EXTRACT: "Camera moves were choreographed to allow two scenes that were filmed in the same location at different times to be taken into the computer and “stitched” together as if they were one complete shot. Doing this over and over enabled the illusion of one continuous sequence. Like many films though, 1917 used a host of other visual effects techniques that were unseen. This is often regarded as the pinnacle of success in visual effects – an effect that can’t be seen versus one that is smacking you in the face with a large, wet fish."
Jan 18th 2020
EXTRACT: "Greta Gerwig’s Little Women (2019) has received Oscar nominations in several of the same categories as her solo directorial debut, Lady Bird (2017). Most notably, another writing nomination for Gerwig, this time in the adapted screenplay category. However, Little Women, unlike Lady Bird, did not earn her a nomination for best director. The shortlist for that category is, for the 87th time in 92 ceremonies, all male, and some might say, all rather macho to boot."
Nov 27th 2019


Whistle-blower: Keira Knightley as Katharine Gun.
Nov 5th 2019
Extract: "From October 16-27, over four hundred films were screened from 68 countries. I saw thirteen of these. The most inspiring was Varda by Agnés—and I’ll close this essay with her: Find her films, see them, cherish them. The list that follows runs from two—I can’t help but say this—clunkers to all the rest that are well-worth seeing—if you can find them."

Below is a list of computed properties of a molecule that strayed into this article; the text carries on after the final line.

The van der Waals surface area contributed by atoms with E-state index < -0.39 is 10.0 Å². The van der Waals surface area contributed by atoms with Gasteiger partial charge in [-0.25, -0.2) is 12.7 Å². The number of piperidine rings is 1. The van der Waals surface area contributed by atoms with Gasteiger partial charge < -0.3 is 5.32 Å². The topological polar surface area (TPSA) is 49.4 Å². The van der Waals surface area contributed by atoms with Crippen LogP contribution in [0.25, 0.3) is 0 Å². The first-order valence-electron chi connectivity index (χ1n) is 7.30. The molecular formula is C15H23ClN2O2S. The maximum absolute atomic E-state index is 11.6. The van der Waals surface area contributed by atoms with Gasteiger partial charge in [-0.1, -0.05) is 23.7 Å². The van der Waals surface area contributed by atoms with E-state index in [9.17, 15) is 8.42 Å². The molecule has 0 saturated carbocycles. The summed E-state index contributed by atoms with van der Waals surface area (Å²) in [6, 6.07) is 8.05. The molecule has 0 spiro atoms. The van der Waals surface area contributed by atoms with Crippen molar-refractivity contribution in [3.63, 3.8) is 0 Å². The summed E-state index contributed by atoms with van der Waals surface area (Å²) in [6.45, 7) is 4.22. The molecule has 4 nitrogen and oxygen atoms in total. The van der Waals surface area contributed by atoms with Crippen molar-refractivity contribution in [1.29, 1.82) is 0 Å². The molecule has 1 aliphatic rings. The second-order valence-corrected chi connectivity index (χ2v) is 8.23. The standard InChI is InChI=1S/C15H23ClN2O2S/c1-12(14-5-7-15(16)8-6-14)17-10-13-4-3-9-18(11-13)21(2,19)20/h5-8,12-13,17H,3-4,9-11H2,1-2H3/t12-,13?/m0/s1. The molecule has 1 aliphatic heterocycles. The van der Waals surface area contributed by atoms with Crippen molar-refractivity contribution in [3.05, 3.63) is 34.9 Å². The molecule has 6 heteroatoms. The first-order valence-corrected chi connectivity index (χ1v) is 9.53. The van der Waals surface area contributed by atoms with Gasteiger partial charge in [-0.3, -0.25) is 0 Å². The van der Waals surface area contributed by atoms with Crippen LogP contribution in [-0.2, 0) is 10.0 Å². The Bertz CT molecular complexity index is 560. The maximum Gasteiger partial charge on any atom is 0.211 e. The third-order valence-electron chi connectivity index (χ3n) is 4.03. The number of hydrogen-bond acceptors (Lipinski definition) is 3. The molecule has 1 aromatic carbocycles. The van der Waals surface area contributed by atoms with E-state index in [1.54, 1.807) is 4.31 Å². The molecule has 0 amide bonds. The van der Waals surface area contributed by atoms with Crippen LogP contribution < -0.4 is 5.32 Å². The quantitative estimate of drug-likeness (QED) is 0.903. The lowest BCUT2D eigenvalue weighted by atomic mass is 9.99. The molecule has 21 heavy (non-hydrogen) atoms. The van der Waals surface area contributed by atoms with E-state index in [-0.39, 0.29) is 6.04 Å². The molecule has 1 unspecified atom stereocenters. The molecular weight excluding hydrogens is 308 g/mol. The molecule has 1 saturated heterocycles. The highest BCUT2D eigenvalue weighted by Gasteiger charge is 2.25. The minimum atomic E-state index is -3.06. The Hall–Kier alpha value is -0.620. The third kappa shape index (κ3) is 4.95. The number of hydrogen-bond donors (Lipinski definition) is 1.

Oct 16th 2018
........one hopes, Asia will become a bigger part of Hollywood culture, with more films featuring Asian locales and actors. Produced for just $30 million (compared to over $300 million for Disney’s “Avengers: Infinity War”), “Crazy Rich Asians” has already grossed over $200 million worldwide.
Sep 18th 2018
Yes, life is unreliable. Yes, life sometimes is unbelievable. Yes, life will bring us to our knees. And, yes, this much-criticized film will get you in the heart, but not through the manipulation it is being criticized for, but through its narrative insight that shows us how, despite all that brings us down, a story can get us to see that we must get up off our knees.
Jan 23rd 2018

The press was protected so that it could bare the secrets of government and inform the people. Only a free and unrestrained press can effectively expose deception in government

Nov 27th 2017
Casablanca, which brought together the combined star-power of Humphrey Bogart and Ingrid Bergman, remains one of the best-loved movies ever produced in Hollywood. But the film, which hit the silver screen on November 26 1942, is more than just a love story set in Morocco.
Oct 30th 2017

The 53rd Chicago International Film festival ran 150 films from October 12-27, 2017. Directors, screenplay writers and actors attended many of the films from fifty countries.

Oct 30th 2017
The cinematic experience continues to be dominated by digitally led projects and audiences who increasingly expect more and more technical innovation. So it is refreshing when a mainstream cinema release consciously chooses to place traditional, artist-led techniques at its very heart.
Jun 8th 2017

Sofia Coppola’s triumphant win at Cannes as best director for The Beguiled is the latest in a series of notable successes for a director quietly but forcefully blazing her own tr

Feb 24th 2017

Having won five BAFTAs, including coveted awards for Best Film, Best Director (Damien Chazelle) and Best Actress (Emma Stone), La La Land is likely to

Jan 7th 2017

The blogosphere has been awash this month with reviews of Martin Scorsese’s latest movie, Silence.